THE MOTHER'S REVENGE"..... Woman's attributes are generally considered of a milder and purer character than those of man. The virtues of meek affection, of fervent piety, of winning sympathy and of that " charity which forgiveth often", are more peculiarly her own. Her sphere of action is generally limited to the endearments of the home- the quiet communion with her friends, and the angelic exercise of the kindly charities of existence. Yet there have been astonishing manifestations of female fortitude and power in the ruder and sterner trials of humanity; Manifestations of a courage rising almost to sublimity; the revelation of all those dark and terrible passions, which madden and distract the heart of manhood. The perils that surrounded the earliest settlers of New England were of the most terrible character. None but such a people as were our forefathers could have successfully sustained them. In the dangers and the hardihood of that perilous period, woman herself shared largely. It was not unfrequently her task to garrison the dwelling of her absent husband, and hold at bay the fierce savages in their hunt for blood. Many have left behind them a record of their sufferings and trials in the great wilderness, when in the bondage of the heathen, which are full of wonderful and romantic incidents, related however without ostentation, plainly and simply , as if the authors felt assured that they had only performed the task which Providence had set before them, and for which they could ask no tribute or admiration. In 1698 the Indians made an attack upon the English settlement at Haverhill (Mass.)- now a beautiful village on the left bank of the Merrimack. They surrounded the house of one Duston, which was a little removed from the main body of the settlement. The wife of Duston was at that time in bed with an infant child in her arms. Seven young children were around her. On the first alarm Duston (Thomas) bade his children fly towards the garrison house, and then turned to save his wife and infant. By the time the savages were presenting close upon them. The heroic women saw the utter impossibility of her escape- and she bade her husband fly to succor his children and leave her to her fate. It was a moment of terrible trial for the husband- he hesitated between his affection and his duty- but the entreaties of his wife fixed his determination. He turned away and followed his children. A part of the Indians pursued him, but he held them at a distance by the frequent discharge of his rifle. The children fled towards the garrison ,where their friends waited, with breathless anxiety, to receive them. More than once, during their flight , the savages gained upon them ; but a shot from the rifle of Duston, followed, as it was , by the fall of one of their number , effectually checked their progress. The garrison was reached, and Duston and his children, exhausted from fatigue and terror, were literally dragged into its enclosure by their anxious neighbors. Mrs. Duston , her servant girl ( Mary Neff her mid wive) and her infant were made prisoners by the Indians, and were compelled to proceed before them in their retreat towards their lurking place . The charge of her infant necessarily impeded her progress; and the savages brook delay when they knew the avenger of blood was following closely behind them. Finding that the wretched mother was unable to keep pace with her captors, the leader of the band approached her ,and wrested the infant from her arms. the savage held it before him for a moment, contemplating, with a smile of grim fierceness the terrors of its mother , and then dashed it from him with all of his powerful strength. Its head smote heavily on the trunk of an adjacent tree, and the dried leaves around were sprinkled with brains and blood. " Go on !" said the Indian. The wretched mother cast one look upon her dead infant, and another to Heaven, as she obeyed her savage conductor. She has often said , that at this moment , all was darkness and horror- that her very heart seemed to cease beating, and to lie cold and dead in her bosom, and that her limbs moved as only involuntary machinery. But when she gazed around her and saw the unfeeling savages ,grinning at her and mocking her and pointing to the mangled body of her infant with fiendish exultation, a new and terrible feeling came over her . It was the thirst of revenge; and from that moment her purpose was fixed. There was the thought of death at her heart-an insantiate longing for blood. An instantaneous change had been wrought in her very nature ; the angel had become a demon,-and she followed her captors with a stearn determination to embrace the earliest opportunity for blood retribution. The Indians followed the course of the Merrimack, until they had reached their canoes, a distance of seventy or eighty miles. They paddled to a small island ( now known as Duston Island, N.H.), a little above the upper falls of the river. Here they kindled a fire; and fatigued by their long marches and sleepless nights, stretched themselves around it, without dreaming of the escape of their captives. Their sleep was deep- deeper than any which the white man knows,- a sleep from which they were never to awaken. The two captives lay silent, until the hour of midnight; but the bereaved mother did not close her eyes. There was a gnawing of revenge at her heart, which precluded slumber. There was a spirit within her which defied the weakness of the body. She rose up and walked around the sleepers, in order to test the soundness of their slumber. They stirred not a limb or muscle. Placing a hatchet in the hands of her fellow captive, and bidding her stand ready to assist her, she grasped another in her own hands, and smote its ragged edge deeply into the skull of the nearest sleeper. A slight shudder and a feeble groan followed. The savage was dead. She passed on to the next. Blow followed blow, until ten out of twelve, the whole number of the savages, were stiffening in blood. One escaped with a dreadful wound. The last- a small boy-still slept amidst the scene of carnage. Mrs. Duston lifted her dripping hatchet above his head, but hesitated to strike the blow. "It is a poor," she said, mentally, "a poor child, and perhaps he has a mother!" The thought of her own children rushed upon her mind, and she spared him. She was in the act of leaving the bloody spot, when, suddenly reflecting that the people of her settlement would not credit her story, unsupported by any proof save her own assertion, she returned and deliberately scalped her ten victims. With this fearful evidence of her prowess, she loosed one of the Indian canoes, and floated down the river to the falls, from which place she traveled through the wilderness to the residence of her husband. Such is the simple and unvarnished story of a New England woman. The curious historian, who may hereafter search among the dim records of our "twilight time"- who may gather from the uncertain responses of tradition, the wonderful history of the past-will find much, of the similar character, to call forth by turns, admiration and horror. And the time is coming, when all these traditions shall be treasured up as a sacred legacy- when the tale of the Indian inroad and the perils of the hunter--of the sublime courage and the dark superstitions of our ancestors, will be listened to with an interest unknown to the present generation,- and those who are to fill our places will pause hereafter by the Indian's burial place, and on the site of the old battle-field, or the thrown-down garrison, with a feeling of awe and reverence, as if communing, face to face, with the spirits of that stern race, which has passed away forever. END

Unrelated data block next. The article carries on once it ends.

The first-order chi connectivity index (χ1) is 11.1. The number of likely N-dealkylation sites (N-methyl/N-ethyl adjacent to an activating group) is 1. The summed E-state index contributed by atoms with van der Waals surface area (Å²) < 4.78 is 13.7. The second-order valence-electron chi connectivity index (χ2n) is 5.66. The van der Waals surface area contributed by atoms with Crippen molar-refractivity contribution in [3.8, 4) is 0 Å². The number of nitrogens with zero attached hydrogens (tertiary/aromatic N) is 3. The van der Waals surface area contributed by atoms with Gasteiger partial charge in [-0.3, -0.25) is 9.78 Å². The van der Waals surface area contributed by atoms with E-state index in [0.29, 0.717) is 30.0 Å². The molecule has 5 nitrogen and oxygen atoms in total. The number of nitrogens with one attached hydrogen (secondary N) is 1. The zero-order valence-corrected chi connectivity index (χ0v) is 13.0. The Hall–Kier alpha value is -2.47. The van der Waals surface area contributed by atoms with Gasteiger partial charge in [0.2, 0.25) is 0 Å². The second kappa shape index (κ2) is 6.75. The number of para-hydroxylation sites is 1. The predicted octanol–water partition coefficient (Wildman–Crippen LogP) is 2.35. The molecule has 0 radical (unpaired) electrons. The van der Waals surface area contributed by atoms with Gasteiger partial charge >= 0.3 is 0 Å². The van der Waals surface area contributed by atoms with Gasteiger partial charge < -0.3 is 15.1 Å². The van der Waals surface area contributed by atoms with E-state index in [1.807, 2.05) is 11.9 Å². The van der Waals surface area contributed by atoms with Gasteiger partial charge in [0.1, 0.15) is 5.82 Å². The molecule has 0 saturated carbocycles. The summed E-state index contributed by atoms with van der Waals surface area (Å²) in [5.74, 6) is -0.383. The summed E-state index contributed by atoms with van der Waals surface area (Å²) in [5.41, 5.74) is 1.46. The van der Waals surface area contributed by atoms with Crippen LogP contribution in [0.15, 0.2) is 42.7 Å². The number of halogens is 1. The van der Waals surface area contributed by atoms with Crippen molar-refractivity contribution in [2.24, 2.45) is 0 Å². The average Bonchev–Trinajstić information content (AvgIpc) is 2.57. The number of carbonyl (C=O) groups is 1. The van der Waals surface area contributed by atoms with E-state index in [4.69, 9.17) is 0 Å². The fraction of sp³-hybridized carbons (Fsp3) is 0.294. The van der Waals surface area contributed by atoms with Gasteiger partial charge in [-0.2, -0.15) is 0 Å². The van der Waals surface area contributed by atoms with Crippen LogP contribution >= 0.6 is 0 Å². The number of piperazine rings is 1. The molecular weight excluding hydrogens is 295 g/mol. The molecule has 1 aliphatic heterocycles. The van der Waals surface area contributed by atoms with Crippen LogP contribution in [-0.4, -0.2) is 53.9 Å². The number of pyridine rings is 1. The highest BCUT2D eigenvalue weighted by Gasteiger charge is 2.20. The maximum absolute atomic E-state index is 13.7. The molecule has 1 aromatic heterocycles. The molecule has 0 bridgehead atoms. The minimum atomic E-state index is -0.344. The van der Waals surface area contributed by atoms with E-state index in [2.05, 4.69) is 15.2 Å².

(all above from